Acting on a tip, Brazilian police found a 64-year-old woman locked in a basement in Sao Paulo state while her husband lived upstairs with another woman. Insisting Sebastiana Aparecida Groppo was mentally ill and aggressive, Joao Batista Groppo, 64, explained he'd kept his wife confined for 16 years. He later revised that to eight years. "He told us that locking her up was the only way he could think of to prevent her from wandering off and getting lost," police inspector Jaqueline Barcelos Coutinho said. "She does have psychiatric problems, but she is definitely not an aggressive person." (BBC News)

True suffering

Crocs Inc. announced it's donating 100,000 pairs of its shoes to earthquake-tsunami victims in Japan. (Associated Press)

Domestic rewards

Texas state Rep. Debbie Riddle proposed a bill creating tough punishments for those who "intentionally, knowingly or recklessly" hire an unauthorized immigrant — except "for the purpose of obtaining labor or other work to be performed exclusively or primarily at a single-family residence." By exempting maids and lawn caretakers, the bill, according to Riddle's chief of staff, Jon English, would avoid "stifling the economic engine" in Texas. (CNN)

In flagrante delicto

Scientists examining two mites preserved in amber for 40 million years concluded the mites were copulating when the fatal blob of tree resin fell on them. Researchers Pavel Klimov and Ekaterina Sidorchuk also noticed that, unlike modern mites, the female of this extinct species controlled mating, having evolved a pad-like projection on her rear end that enabled her to cling to males and direct the mating process. Males of the species lacked the "butt grabbing" feature. (Discovery News)

Tee-peed

A fire rescue unit responding to a call of someone choking at a Dallas, Texas, apartment found "a 69-year-old female, sitting on the toilet, with a toilet paper holder impaled in her neck," Dallas Fire Rescue Public Information Officer Jason Evans said. Deciding to remove the toilet paper holder at the scene because it still had a roll of toilet paper on it, rescuers used bolt cutters to cut off one end, and the remaining piece fell out on its own. The woman apparently fell, Evans explained, "and the toilet paper holder just happened to be in the wrong place at the wrong time." (Dallas's KTVT-TV)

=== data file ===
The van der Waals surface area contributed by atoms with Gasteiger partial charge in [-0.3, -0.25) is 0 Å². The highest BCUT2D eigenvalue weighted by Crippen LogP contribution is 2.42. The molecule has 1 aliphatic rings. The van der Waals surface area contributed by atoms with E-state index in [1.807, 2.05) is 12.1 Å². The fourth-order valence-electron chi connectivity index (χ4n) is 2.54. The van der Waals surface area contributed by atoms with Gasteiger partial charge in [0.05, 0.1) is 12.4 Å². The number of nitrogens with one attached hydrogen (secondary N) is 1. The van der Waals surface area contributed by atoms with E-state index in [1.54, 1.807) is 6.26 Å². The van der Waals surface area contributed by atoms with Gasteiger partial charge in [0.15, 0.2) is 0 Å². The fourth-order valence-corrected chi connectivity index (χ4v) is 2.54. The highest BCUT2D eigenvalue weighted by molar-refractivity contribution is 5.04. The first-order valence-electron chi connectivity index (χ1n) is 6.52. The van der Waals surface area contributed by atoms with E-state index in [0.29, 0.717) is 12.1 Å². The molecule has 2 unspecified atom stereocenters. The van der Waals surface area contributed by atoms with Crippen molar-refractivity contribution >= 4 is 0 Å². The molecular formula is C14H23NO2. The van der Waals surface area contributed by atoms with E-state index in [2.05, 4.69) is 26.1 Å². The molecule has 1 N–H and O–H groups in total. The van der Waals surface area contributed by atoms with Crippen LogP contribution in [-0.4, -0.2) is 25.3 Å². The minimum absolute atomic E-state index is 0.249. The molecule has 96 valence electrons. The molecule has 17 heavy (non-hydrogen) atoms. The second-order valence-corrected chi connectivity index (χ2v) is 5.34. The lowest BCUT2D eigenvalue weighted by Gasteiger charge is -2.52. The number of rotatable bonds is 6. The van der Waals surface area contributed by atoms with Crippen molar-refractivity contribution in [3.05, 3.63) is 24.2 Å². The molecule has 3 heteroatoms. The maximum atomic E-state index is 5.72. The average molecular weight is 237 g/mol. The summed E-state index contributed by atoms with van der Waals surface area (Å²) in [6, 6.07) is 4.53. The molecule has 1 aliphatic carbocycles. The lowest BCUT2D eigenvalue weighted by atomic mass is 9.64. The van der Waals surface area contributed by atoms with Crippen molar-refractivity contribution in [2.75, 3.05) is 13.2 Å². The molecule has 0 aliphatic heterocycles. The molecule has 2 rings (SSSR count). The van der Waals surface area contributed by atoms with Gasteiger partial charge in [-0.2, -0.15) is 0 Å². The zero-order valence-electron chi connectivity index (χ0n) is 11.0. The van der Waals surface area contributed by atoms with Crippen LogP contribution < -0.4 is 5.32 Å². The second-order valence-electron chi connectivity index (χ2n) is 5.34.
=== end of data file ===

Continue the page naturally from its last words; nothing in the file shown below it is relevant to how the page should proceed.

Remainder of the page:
Problems solved

Zionist Israeli rabbis launched a campaign to marry gay men and lesbian women — to each other. Rabbi Areleh Harel of the West Bank settlement of Shilo said his 12th couple just announced their engagement, and he has a waiting list of 30 gays and 20 lesbians seeking matches. Pairing the two groups helps religious homosexuals avoid violating the halakhic prohibition of homosexual sex by seeking other solutions, Harel said, pointing out, "A family isn't just sex and love." (Israel's Haaretz)

Labor pains

The Montana Supreme Court ruled that Brock Hopkins is entitled to workers' compensation after a captive grizzly bear at a drive-through park where he worked mauled him while he was feeding it. Hopkins admitted smoking marijuana before the attack. The court upheld the findings of the Montana Workers' Compensation Court, which had characterized Hopkins's actions as "mind-bogglingly stupid" but noted that grizzlies "are equal opportunity maulers" without regard to marijuana consumption and the lack of evidence of Hopkins's impairment. (Kalispell's Daily Inter Lake)

  • All the weird news that's fit to print.